Automated OpenStack instance configuration with cloud-init and metadata service

Cloud Creator

cloud-init Config File

Five stages of cloud-init are integrated into the boot procedure:

1. Generator. In this stage, the cloud-init service is enabled by the systemd unit generator.

2. Local. The purpose of this stage is to locate local data sources (i.e., user data config files and scripts) and apply networking configuration to the system, including possible fallback to DHCP discovery.

3. Network. With networking configured on an instance, this stage runs the disk_setup and mounts modules and configures mount points.

4. Config. This stage runs modules included in the cloud_final_modules section of the cloud.cfg file.

5. Final. Executed as late as possible, this stage runs package installations and user scripts.

The main cloud-init configuration is included in the /etc/cloud/cloud.cfg file, which by default comprises the following sections:

  • cloud_init_modules (e.g., growpart, resizefs, set_hostname, ssh)
  • cloud_config_modules (e.g., mounts, set-passwords, package-update-upgrade-install)
  • cloud_final_modules (e.g., scripts-per-instance, scripts-user, power-state-change)
  • system_info (e.g., default_user, distro, paths)

As you have probably noticed, the names of the module sections largely correspond to the mentioned cloud-init boot stages. What is most important here is that the cloud_final_modules section contains the scripts-user task, which allows you to inject customized configuration data to the instance during the final cloud-init stage.

Passing User Data to the Instance

User data can be passed to the instance by adding it as a parameter during instance launch. A number of file types are supported:

  • GZIP-compressed content
  • MIME multipart archive
  • User data script
  • cloud-config file
  • Upstart job
  • Cloud boothooks
  • Part handler (contains custom code for new MIME types in multipart user data)

In the example here, I present the most common file types used in OpenStack for user data injection – that is, the cloud-config file and user data scripts.

cloud-config File

The cloud-config file is most likely the fastest and easiest way to pass user data to an instance. It has a clear and human-readable format and basically the same syntax as the cloud.cfg configuration file. Listing 3 shows an example cloud-config file that creates an additional user, executes a command on first boot, upgrades the OS, and finally installs additional packages. Please note, that a cloud-config file must use valid YAML syntax and must begin with #cloud-config; otherwise, the file won't be readable by a cloud-init script.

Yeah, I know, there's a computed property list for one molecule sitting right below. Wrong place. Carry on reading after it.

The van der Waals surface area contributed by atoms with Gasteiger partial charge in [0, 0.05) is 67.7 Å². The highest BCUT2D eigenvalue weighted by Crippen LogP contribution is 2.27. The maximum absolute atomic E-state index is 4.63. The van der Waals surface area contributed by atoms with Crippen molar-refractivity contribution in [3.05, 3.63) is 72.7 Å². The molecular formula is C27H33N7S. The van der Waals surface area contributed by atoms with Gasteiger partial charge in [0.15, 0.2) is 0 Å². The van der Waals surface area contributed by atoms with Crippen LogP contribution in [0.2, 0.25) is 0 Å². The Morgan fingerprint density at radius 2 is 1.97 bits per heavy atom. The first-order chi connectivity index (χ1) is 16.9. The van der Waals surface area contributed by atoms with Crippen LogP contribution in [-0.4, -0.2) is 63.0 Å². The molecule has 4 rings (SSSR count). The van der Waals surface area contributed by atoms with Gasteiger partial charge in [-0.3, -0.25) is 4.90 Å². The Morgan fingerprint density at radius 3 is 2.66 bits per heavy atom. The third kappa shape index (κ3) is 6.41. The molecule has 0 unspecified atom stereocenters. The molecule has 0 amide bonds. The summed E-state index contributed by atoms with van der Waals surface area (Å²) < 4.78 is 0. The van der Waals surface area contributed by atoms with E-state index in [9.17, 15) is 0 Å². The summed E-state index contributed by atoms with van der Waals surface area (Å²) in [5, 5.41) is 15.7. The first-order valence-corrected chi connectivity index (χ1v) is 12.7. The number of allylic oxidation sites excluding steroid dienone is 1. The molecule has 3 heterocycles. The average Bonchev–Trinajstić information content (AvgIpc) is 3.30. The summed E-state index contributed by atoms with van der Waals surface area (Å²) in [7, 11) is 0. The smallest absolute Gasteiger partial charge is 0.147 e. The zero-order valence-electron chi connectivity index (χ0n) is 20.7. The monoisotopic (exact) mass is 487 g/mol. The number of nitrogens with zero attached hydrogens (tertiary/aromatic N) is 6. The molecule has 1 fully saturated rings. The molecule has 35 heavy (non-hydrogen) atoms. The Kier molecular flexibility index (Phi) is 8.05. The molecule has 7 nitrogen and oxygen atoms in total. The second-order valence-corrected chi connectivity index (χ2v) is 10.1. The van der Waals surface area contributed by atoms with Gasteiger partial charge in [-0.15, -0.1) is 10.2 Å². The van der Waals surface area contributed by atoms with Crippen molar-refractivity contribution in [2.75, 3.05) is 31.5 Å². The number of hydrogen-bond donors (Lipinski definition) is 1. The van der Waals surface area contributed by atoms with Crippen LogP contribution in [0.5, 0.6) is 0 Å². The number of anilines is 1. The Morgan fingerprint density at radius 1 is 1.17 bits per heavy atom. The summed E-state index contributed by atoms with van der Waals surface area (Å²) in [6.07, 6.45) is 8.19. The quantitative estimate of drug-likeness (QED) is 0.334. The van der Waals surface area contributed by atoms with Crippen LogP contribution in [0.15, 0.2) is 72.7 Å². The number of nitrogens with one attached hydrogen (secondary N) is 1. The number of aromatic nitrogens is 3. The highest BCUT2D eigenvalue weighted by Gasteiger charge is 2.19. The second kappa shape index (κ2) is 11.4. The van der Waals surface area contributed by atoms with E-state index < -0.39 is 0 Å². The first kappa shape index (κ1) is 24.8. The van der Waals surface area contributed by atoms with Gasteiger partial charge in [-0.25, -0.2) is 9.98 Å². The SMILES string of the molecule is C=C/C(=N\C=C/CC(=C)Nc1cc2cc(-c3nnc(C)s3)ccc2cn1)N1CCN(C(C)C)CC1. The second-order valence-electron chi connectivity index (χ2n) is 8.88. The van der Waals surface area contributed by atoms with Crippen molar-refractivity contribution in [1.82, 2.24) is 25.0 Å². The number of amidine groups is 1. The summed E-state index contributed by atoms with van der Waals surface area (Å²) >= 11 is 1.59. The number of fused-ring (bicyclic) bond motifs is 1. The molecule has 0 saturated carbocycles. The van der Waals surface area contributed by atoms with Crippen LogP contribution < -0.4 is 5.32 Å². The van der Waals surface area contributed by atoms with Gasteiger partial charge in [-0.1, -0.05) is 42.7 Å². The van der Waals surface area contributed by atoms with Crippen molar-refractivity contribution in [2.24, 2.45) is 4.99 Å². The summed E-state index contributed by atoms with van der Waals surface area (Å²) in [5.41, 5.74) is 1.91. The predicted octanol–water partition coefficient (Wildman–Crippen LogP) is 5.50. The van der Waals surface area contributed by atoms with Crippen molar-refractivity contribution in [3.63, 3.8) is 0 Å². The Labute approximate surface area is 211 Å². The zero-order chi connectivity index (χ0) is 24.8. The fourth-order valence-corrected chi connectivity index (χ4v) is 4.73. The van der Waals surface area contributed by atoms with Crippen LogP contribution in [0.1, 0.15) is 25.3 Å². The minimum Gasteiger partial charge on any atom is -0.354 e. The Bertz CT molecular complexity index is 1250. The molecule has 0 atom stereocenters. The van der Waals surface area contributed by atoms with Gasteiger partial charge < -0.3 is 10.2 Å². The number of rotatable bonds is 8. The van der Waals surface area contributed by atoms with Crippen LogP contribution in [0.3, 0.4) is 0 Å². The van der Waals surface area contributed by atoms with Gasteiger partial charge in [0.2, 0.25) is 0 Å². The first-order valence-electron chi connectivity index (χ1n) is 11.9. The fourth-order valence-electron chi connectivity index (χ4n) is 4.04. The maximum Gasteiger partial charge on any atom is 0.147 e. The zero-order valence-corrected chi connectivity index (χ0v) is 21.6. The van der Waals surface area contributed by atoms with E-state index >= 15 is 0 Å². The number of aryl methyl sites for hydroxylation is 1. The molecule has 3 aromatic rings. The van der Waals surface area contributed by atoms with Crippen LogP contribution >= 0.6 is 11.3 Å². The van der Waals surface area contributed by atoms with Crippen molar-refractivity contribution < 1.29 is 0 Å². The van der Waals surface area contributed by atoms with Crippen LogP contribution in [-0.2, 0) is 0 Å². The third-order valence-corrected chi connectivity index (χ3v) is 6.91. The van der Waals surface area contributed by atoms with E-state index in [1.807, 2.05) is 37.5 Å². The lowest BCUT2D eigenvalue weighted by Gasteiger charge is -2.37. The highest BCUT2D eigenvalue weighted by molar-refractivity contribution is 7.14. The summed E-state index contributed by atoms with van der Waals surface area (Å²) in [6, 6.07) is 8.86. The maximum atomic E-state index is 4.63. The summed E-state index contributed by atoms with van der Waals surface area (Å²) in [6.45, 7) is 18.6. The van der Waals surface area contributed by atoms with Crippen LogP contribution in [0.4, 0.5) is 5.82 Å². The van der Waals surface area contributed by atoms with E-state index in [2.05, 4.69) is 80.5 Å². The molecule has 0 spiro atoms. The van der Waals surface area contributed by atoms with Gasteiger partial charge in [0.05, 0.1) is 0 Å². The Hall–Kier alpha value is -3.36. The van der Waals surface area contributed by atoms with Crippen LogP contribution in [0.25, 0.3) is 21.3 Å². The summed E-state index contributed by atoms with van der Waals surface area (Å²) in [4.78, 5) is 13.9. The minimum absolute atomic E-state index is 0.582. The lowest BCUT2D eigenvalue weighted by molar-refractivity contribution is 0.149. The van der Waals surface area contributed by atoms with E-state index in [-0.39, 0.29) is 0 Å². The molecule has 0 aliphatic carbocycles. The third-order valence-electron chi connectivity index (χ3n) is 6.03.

Listing 3

cloud-config File

# create additional user
  - default
  - name: test
    gecos: Test User
# run command on first boot
  - echo myhost >> /etc/hosts
# upgrade OS on first boot
package_upgrade: true
# install additional packages
  - vim
  - epel-release

To launch an instance with cloud-config user data, you need to modify your command slightly by adding the user-data parameter:

[root@controller ~(keystone_gjuszczak)]# openstack server create --flavor m2.tiny --image CentOS_7_cloud_init --nic net-id=int_net --key-name cloud --security-group default --user-data cloud-config CentOS_7_CI_CC

As soon as the instance is up and running and a floating IP is assigned, you can log in and monitor the cloud-init log (Listing 4) – probably while some cloud-config tasks are still running.

Listing 4

Sample cloud-init Log

[centos@centos-7-ci-cc ~]$ sudo tail -f /var/log/cloud-init.log
2018-10-17 21:54:06,826 -[DEBUG]: Running config-package-update-upgrade-install using lock (<FileLock using file '/var/lib/cloud/instances/21697d2c-fcdd-4c36-ba88-275b78e546a7/sem/config_package_update_upgrade_install'>)
2018-10-17 21:54:06,988 -[DEBUG]: Running update-sources using lock (<FileLock using file '/var/lib/cloud/instances/21697d2c-fcdd-4c36-ba88-275b78e546a7/sem/update_sources'>)
2018-10-17 21:54:07,006 -[DEBUG]: Running command ['yum', '-t', '-y', 'makecache'] with allowed return codes [0] (shell=False, capture=False)
2018-10-17 22:00:06,125 -[DEBUG]: Running command ['yum', '-t', '-y', 'upgrade'] with allowed return codes [0] (shell=False, capture=False)

If you are not sure what kind of user data has been injected into the instance, you can always display the contents of the /var/lib/lib/cloud/instance/ directory, which includes user data in the user-data.txt file, as well as the time the final stage ended, stored in the boot-finished file.

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